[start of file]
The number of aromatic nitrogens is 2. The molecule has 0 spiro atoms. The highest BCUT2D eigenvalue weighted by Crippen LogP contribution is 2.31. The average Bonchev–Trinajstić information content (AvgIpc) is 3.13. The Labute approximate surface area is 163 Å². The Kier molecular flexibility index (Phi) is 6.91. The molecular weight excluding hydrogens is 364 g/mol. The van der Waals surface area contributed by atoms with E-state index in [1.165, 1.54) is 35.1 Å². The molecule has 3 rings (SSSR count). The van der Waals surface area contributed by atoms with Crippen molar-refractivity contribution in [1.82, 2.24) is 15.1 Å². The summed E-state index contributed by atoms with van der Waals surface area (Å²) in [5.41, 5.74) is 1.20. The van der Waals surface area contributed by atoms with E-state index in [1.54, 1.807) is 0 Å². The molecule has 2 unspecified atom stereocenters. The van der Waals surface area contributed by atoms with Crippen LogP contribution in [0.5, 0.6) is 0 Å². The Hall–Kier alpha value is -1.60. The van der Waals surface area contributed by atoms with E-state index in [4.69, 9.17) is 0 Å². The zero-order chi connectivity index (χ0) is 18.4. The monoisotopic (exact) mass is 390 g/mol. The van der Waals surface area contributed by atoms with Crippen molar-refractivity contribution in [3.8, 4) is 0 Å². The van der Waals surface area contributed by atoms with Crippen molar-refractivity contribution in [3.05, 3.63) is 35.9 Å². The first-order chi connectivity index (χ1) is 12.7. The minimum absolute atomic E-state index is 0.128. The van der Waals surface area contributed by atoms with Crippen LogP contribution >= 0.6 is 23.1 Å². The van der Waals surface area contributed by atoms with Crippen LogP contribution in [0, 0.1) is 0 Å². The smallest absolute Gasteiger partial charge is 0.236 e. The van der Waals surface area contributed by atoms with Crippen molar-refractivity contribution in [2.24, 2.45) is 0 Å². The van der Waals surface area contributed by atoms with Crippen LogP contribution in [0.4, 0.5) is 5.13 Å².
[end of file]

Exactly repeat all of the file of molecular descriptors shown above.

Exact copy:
The number of aromatic nitrogens is 2. The molecule has 0 spiro atoms. The highest BCUT2D eigenvalue weighted by Crippen LogP contribution is 2.31. The average Bonchev–Trinajstić information content (AvgIpc) is 3.13. The Labute approximate surface area is 163 Å². The Kier molecular flexibility index (Phi) is 6.91. The molecular weight excluding hydrogens is 364 g/mol. The van der Waals surface area contributed by atoms with E-state index in [1.165, 1.54) is 35.1 Å². The molecule has 3 rings (SSSR count). The van der Waals surface area contributed by atoms with Crippen molar-refractivity contribution in [1.82, 2.24) is 15.1 Å². The summed E-state index contributed by atoms with van der Waals surface area (Å²) in [5.41, 5.74) is 1.20. The van der Waals surface area contributed by atoms with E-state index in [1.54, 1.807) is 0 Å². The molecule has 2 unspecified atom stereocenters. The van der Waals surface area contributed by atoms with Crippen LogP contribution in [0.5, 0.6) is 0 Å². The Hall–Kier alpha value is -1.60. The van der Waals surface area contributed by atoms with E-state index in [4.69, 9.17) is 0 Å². The zero-order chi connectivity index (χ0) is 18.4. The monoisotopic (exact) mass is 390 g/mol. The van der Waals surface area contributed by atoms with Crippen molar-refractivity contribution in [3.8, 4) is 0 Å². The van der Waals surface area contributed by atoms with Crippen molar-refractivity contribution in [3.05, 3.63) is 35.9 Å². The first-order chi connectivity index (χ1) is 12.7. The minimum absolute atomic E-state index is 0.128. The van der Waals surface area contributed by atoms with Crippen LogP contribution >= 0.6 is 23.1 Å². The van der Waals surface area contributed by atoms with Crippen LogP contribution in [0, 0.1) is 0 Å². The smallest absolute Gasteiger partial charge is 0.236 e. The van der Waals surface area contributed by atoms with Crippen molar-refractivity contribution in [2.24, 2.45) is 0 Å². The van der Waals surface area contributed by atoms with Crippen LogP contribution in [0.4, 0.5) is 5.13 Å².